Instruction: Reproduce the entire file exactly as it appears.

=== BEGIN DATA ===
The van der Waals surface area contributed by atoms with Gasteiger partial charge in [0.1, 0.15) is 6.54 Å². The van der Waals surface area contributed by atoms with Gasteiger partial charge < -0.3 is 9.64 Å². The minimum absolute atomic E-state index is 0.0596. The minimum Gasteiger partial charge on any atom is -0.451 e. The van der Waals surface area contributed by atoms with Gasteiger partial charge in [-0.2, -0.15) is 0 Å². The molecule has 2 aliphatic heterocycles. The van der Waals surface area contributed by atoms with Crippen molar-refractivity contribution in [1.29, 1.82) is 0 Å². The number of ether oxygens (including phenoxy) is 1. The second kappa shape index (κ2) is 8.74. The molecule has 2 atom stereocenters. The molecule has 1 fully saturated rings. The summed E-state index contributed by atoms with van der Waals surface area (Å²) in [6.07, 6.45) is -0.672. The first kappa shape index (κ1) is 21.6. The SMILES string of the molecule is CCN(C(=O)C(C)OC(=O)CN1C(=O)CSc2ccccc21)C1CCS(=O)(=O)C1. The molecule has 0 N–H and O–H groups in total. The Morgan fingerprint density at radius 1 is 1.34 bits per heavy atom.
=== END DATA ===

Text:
The van der Waals surface area contributed by atoms with Gasteiger partial charge in [0.1, 0.15) is 6.54 Å². The van der Waals surface area contributed by atoms with Gasteiger partial charge < -0.3 is 9.64 Å². The minimum absolute atomic E-state index is 0.0596. The minimum Gasteiger partial charge on any atom is -0.451 e. The van der Waals surface area contributed by atoms with Gasteiger partial charge in [-0.2, -0.15) is 0 Å². The molecule has 2 aliphatic heterocycles. The van der Waals surface area contributed by atoms with Crippen molar-refractivity contribution in [1.29, 1.82) is 0 Å². The number of ether oxygens (including phenoxy) is 1. The second kappa shape index (κ2) is 8.74. The molecule has 2 atom stereocenters. The molecule has 1 fully saturated rings. The summed E-state index contributed by atoms with van der Waals surface area (Å²) in [6.07, 6.45) is -0.672. The first kappa shape index (κ1) is 21.6. The SMILES string of the molecule is CCN(C(=O)C(C)OC(=O)CN1C(=O)CSc2ccccc21)C1CCS(=O)(=O)C1. The molecule has 0 N–H and O–H groups in total. The Morgan fingerprint density at radius 1 is 1.34 bits per heavy atom.